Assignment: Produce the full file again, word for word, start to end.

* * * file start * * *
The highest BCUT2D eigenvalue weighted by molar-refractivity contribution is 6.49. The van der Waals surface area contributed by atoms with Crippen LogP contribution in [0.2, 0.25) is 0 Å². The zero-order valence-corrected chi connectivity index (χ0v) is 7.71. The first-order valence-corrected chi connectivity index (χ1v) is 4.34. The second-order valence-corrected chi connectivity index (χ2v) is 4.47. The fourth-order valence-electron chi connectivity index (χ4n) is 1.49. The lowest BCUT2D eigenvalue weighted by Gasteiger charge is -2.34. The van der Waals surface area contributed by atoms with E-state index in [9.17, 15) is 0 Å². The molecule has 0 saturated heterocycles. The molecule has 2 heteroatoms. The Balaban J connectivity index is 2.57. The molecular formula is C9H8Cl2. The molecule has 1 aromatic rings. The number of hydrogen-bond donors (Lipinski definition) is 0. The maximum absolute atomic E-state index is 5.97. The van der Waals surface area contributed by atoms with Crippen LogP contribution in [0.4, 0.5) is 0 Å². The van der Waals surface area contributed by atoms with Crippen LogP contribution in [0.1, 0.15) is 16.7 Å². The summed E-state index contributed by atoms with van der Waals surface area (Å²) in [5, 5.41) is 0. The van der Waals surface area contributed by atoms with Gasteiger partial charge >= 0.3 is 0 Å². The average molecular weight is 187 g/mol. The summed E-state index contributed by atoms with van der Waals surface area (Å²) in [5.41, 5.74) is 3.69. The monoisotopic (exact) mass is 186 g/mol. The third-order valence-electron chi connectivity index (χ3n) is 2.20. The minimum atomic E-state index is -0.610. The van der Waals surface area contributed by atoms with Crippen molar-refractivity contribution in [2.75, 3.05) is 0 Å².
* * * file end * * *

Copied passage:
The highest BCUT2D eigenvalue weighted by molar-refractivity contribution is 6.49. The van der Waals surface area contributed by atoms with Crippen LogP contribution in [0.2, 0.25) is 0 Å². The zero-order valence-corrected chi connectivity index (χ0v) is 7.71. The first-order valence-corrected chi connectivity index (χ1v) is 4.34. The second-order valence-corrected chi connectivity index (χ2v) is 4.47. The fourth-order valence-electron chi connectivity index (χ4n) is 1.49. The lowest BCUT2D eigenvalue weighted by Gasteiger charge is -2.34. The van der Waals surface area contributed by atoms with E-state index in [9.17, 15) is 0 Å². The molecule has 0 saturated heterocycles. The molecule has 2 heteroatoms. The Balaban J connectivity index is 2.57. The molecular formula is C9H8Cl2. The molecule has 1 aromatic rings. The number of hydrogen-bond donors (Lipinski definition) is 0. The maximum absolute atomic E-state index is 5.97. The van der Waals surface area contributed by atoms with Crippen LogP contribution in [0.4, 0.5) is 0 Å². The van der Waals surface area contributed by atoms with Crippen LogP contribution in [0.1, 0.15) is 16.7 Å². The summed E-state index contributed by atoms with van der Waals surface area (Å²) in [5, 5.41) is 0. The van der Waals surface area contributed by atoms with Gasteiger partial charge >= 0.3 is 0 Å². The average molecular weight is 187 g/mol. The summed E-state index contributed by atoms with van der Waals surface area (Å²) in [5.41, 5.74) is 3.69. The monoisotopic (exact) mass is 186 g/mol. The third-order valence-electron chi connectivity index (χ3n) is 2.20. The minimum atomic E-state index is -0.610. The van der Waals surface area contributed by atoms with Crippen molar-refractivity contribution in [2.75, 3.05) is 0 Å².